Graphene substrate for inducing neurite outgrowth

Jeong Soon Lee, Alexey Lipatov, Ligyeom Ha, Mikhail Shekhirev, Mohammad Nahid Andalib, Alexander Sinitskii, Jung Yul Lim

Research output: Contribution to journalArticle

28 Scopus citations

Abstract

A few recent studies demonstrated that graphene may have cytocompatibility with several cell types. However, when assessing cell behavior on graphene, there has been no precise control over the quality of graphene, number of graphene layers, and substrate surface coverage by graphene. In this study, using well-controlled monolayer graphene film substrates we tested the cytocompatibility of graphene for human neuroblastoma (SH-SY5Y) cell culture. A large-scale monolayer graphene film grown on Cu foils by chemical vapor deposition (CVD) could be successfully transferred onto glass substrates by wet transfer technique. We observed that graphene substrate could induce enhanced neurite outgrowth, both in neurite length and number, compared with control glass substrate. Interestingly, the positive stimulatory effect by graphene was achieved even in the absence of soluble neurogenic factor, retinoic acid (RA). Key genes relevant to cell neurogenesis, e.g., neurofilament light chain (NFL), were also upregulated on graphene. Inhibitor studies suggested that the graphene stimulation of cellular neurogenesis may be achieved through focal adhesion kinase (FAK) and p38 mitogen-activated protein kinase (MAPK) cascades. Our data indicate that graphene may be exploited as a platform for neural regenerative medicine, and the suggested molecular mechanism may provide an insight into the graphene control of neural cells.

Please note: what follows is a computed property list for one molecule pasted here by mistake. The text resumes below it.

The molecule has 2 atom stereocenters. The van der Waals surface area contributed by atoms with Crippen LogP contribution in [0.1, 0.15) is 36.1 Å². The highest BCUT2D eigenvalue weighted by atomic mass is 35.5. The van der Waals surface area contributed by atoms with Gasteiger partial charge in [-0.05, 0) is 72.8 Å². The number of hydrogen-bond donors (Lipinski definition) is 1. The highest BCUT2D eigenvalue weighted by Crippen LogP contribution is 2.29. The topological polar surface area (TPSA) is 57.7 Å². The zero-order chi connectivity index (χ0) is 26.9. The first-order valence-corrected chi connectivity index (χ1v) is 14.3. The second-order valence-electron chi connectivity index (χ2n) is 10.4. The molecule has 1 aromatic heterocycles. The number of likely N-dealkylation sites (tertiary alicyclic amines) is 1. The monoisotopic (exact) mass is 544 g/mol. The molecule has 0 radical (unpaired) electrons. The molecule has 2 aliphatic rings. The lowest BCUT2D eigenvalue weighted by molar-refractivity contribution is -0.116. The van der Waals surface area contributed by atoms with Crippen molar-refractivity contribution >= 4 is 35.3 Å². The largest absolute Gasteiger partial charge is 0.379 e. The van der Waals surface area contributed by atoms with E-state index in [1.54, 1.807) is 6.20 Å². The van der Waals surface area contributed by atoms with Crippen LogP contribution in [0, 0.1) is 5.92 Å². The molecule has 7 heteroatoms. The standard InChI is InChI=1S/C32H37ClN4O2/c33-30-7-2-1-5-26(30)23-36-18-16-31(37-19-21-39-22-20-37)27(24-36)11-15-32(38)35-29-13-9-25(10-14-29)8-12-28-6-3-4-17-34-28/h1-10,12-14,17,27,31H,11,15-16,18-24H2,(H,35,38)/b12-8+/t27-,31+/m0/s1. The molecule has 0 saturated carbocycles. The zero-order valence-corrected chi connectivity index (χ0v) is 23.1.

Original languageEnglish (US)
Pages (from-to)267-273
Number of pages7
JournalBiochemical and Biophysical Research Communications
Volume460
Issue number2
DOIs
StatePublished - May 1 2015

Keywords

  • Graphene
  • Neural regenerative medicine
  • Neurite outgrowth
  • Neuronal gene expression
  • Retinoic acid

ASJC Scopus subject areas

  • Biophysics
  • Biochemistry
  • Molecular Biology
  • Cell Biology

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